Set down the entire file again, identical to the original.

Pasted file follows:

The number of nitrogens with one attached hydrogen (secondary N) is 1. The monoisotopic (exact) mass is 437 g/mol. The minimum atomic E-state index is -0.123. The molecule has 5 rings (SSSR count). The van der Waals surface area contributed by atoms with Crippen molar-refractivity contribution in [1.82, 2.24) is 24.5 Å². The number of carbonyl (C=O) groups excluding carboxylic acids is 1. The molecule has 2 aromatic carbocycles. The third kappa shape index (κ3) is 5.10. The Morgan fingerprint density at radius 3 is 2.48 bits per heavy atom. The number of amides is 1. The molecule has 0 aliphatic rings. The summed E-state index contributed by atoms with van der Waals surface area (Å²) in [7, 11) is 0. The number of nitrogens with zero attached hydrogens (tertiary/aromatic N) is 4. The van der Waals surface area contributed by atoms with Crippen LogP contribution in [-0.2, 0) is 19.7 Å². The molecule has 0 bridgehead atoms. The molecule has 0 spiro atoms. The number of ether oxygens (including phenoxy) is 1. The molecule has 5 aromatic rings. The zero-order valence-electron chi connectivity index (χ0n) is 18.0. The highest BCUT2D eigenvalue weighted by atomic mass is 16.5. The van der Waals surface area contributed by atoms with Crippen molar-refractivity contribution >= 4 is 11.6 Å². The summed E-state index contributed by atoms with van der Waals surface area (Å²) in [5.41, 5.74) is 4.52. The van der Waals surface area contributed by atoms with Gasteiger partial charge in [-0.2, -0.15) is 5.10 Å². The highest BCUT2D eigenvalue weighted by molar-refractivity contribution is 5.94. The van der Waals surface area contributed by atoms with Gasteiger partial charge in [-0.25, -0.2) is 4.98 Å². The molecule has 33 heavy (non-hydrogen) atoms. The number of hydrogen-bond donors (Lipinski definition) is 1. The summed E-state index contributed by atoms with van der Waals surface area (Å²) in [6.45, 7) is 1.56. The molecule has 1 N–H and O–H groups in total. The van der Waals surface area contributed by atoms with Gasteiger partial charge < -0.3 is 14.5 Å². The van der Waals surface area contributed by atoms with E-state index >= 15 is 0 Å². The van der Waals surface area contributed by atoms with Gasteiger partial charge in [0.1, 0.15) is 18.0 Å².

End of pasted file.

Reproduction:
The number of nitrogens with one attached hydrogen (secondary N) is 1. The monoisotopic (exact) mass is 437 g/mol. The minimum atomic E-state index is -0.123. The molecule has 5 rings (SSSR count). The van der Waals surface area contributed by atoms with Crippen molar-refractivity contribution in [1.82, 2.24) is 24.5 Å². The number of carbonyl (C=O) groups excluding carboxylic acids is 1. The molecule has 2 aromatic carbocycles. The third kappa shape index (κ3) is 5.10. The Morgan fingerprint density at radius 3 is 2.48 bits per heavy atom. The number of amides is 1. The molecule has 0 aliphatic rings. The summed E-state index contributed by atoms with van der Waals surface area (Å²) in [7, 11) is 0. The number of nitrogens with zero attached hydrogens (tertiary/aromatic N) is 4. The van der Waals surface area contributed by atoms with Crippen LogP contribution in [-0.2, 0) is 19.7 Å². The molecule has 0 bridgehead atoms. The molecule has 0 spiro atoms. The number of ether oxygens (including phenoxy) is 1. The molecule has 5 aromatic rings. The zero-order valence-electron chi connectivity index (χ0n) is 18.0. The highest BCUT2D eigenvalue weighted by atomic mass is 16.5. The van der Waals surface area contributed by atoms with Crippen molar-refractivity contribution >= 4 is 11.6 Å². The summed E-state index contributed by atoms with van der Waals surface area (Å²) in [5.41, 5.74) is 4.52. The van der Waals surface area contributed by atoms with Gasteiger partial charge in [-0.2, -0.15) is 5.10 Å². The highest BCUT2D eigenvalue weighted by molar-refractivity contribution is 5.94. The van der Waals surface area contributed by atoms with Gasteiger partial charge in [-0.25, -0.2) is 4.98 Å². The molecule has 33 heavy (non-hydrogen) atoms. The number of hydrogen-bond donors (Lipinski definition) is 1. The summed E-state index contributed by atoms with van der Waals surface area (Å²) in [6.45, 7) is 1.56. The molecule has 1 N–H and O–H groups in total. The van der Waals surface area contributed by atoms with Gasteiger partial charge < -0.3 is 14.5 Å². The van der Waals surface area contributed by atoms with E-state index >= 15 is 0 Å². The van der Waals surface area contributed by atoms with Gasteiger partial charge in [0.1, 0.15) is 18.0 Å².